If you are mechanically inept and you need to reliably spit out a round with every pull of the handle, every single time, buy a Hornady LNL AP or any Dillon. Shut up about the cost. If you really cannot learn to use a Lee, you (like my teenagers) have no right to complain about the cost.

I have Lee and Dillon presses and I love them both. The Dillon is way way easier to use, but the Lee works perfectly well when I operate it correctly. It's all up to me.

Like it or not, that advice is so priceless it's easily worth a thousand times more than you paid for it.

November 25, 2008, 08:54 PM
If you are on a budget, quit worrying about the folks telling you to spend more money, and get what your budget can stand.

I would have to agree with my buddy Walkalong. Especially if you have a wife and kid(s).

I think a LEE Classic Turret would be perfect. it's good, inexpensive (About $160.00) and I think you can load about 200 rounds per hour, plus it will match up perfect with your single stage you now own.

Good Luck, Mate.


November 25, 2008, 09:22 PM
Your problem, Odnar, is that you're like my teenagers.
They want absolutely everything, but want to pay nothing for it....

:confused:Who peed in your primers this morning?

Seriously, though... I don't have a problem paying for quality equipment. It's just that I'm not willing to pay more than $300 for another reloading press right now. I'm reloading primarily to save money, so the more I pay for equipment, the longer it would take me to justify it. Also not willing to pay for a press that isn't going to "just work". I have a single stage that just works right now if I want to take all day to load a few boxes. Just wanted to know what's available that will reliably load rounds and save time in the price range I'm willing to spend.

Thanks for the priceless advice, though.

November 25, 2008, 09:32 PM
BTW I use a Classic Cast Turret press for all my reloading. Yes a progressive would be nice for pistol calibers! But I can still crank them out pretty well. Loaded 400rnds of 45acp in 2.5hrs last saturday.

November 25, 2008, 09:41 PM
For my progressive presses, I use Dillons, 3 of them and unfortunately, you can't get one for $300.00 you'll need another $50.00 bill for the price plus the addition of Tax.

You could however, get a Hornady LNL AP. They are not bad at all and as an incentive to buy their machines, they are willing to give 1000 bullets for free if you buy it.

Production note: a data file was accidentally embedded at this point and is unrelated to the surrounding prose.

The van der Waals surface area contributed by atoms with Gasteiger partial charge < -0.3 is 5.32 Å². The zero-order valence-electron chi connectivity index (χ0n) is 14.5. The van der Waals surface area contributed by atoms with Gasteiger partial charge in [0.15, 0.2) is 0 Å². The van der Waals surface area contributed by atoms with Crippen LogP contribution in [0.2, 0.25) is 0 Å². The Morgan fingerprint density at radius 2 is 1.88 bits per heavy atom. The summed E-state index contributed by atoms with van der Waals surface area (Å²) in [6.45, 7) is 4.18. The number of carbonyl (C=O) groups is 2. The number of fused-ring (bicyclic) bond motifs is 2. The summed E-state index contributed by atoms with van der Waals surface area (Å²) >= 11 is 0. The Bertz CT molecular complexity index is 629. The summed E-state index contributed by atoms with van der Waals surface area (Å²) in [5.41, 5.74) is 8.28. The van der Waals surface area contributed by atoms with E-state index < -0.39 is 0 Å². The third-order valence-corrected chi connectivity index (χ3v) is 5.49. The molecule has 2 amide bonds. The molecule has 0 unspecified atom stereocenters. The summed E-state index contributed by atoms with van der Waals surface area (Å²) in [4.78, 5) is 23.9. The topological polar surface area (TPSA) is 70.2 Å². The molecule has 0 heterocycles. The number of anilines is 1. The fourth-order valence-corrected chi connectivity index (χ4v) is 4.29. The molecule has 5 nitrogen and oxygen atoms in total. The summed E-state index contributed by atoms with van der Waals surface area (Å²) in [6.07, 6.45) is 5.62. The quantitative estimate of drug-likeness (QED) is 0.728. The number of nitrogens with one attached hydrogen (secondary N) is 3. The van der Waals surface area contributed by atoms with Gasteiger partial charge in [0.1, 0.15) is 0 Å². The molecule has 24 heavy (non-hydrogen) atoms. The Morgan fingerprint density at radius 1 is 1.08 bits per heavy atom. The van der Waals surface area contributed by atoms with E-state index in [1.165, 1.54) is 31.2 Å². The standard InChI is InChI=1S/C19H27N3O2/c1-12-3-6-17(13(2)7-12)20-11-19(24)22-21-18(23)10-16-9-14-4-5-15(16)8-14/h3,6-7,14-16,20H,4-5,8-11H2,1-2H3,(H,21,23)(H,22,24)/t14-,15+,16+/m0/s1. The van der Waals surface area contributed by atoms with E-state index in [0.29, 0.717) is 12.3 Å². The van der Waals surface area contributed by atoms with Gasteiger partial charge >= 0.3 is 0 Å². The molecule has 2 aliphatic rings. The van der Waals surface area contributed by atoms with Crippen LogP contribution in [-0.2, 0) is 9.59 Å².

I have loaded on it and it is pretty cool. I was looking at it really hard when it came time to buy my third progressive press. One of the main things I didn't like about it is that you have to use your left hand to both add brass and add a bullet. This can be solved with a case feeder for another $350.00. I already have 2 XL650's with case feeders so that wasn't really what I was looking for. I like to use both hands (right hand loads brass, left hand loads bullet)so I went with the 550B. $350.00 at the Sportsmans Warehouse.


November 25, 2008, 10:00 PM
I had 3 Lee Pro-1000's. Here's what i found out....

The Pro-1000 press is great, but the accessories kill it. The powder measures are low-end and vary more than others on the market. (Some Lee measures are not even infinitely variable.) The primer feeder is cheap, and buried under the rotating plate so that you almost wish for 2 presses... one set up for each size primer. The case feeder is an outright joke.

I converted my Pro-1000 to another brand of powder hopper and considered using a hand-held primer feeder before realizing I should chuck the whole thing.

Bottom line: You get exactly what you pay for.

November 25, 2008, 11:50 PM
From your data, I am not convinced that you need a progressive. You seem to have around 3000 empty cases, but the problem is "How often do you empty them?"

If you are shooting 3000 per year, that does not justify a progressive. If you shoot 3000 per month, then you may be a candidate for a progressive. However, the Lee Classic Turret wil do that chore quite nicely.

If you absolutely, unconditionally, definitely, and categorically just have to have a progressive, the LNL AP minus the cost of the 1000 bullet rebate is the way to go at final cost between $200 - $250.

For a multitude of reasons why the LNL AP is a superior machine, do a search of my name with Dillon.

November 26, 2008, 01:02 AM
Your problem, Odnar, is that you're like my teenagers.
They want absolutely everything, but want to pay nothing for it....

Who peed in your primers this morning?
Thanks for the laugh, Odnar! I'll have to remember that line at the range! I love it.

I'm actually serious about the advice. The P1000 works for those who are patient to set up the machine correctly, and keep it clean. At first I couldn't get the primers to seat right, until I realized I was spilling my powder down into the primer feed because I wasn't careful. Then I couldn't get the powder charge to be consistent, until I realized I wasn't adjusting the pulldown mechanism right. It wasn't the press, it was me. As soon as I committed to doing things right and paying attention, I started loading hundreds of rounds at a time with no malfunctions except in the case of my own idiocy. These days I have a glitch once or twice in a reloading session of 200 to 300 rounds.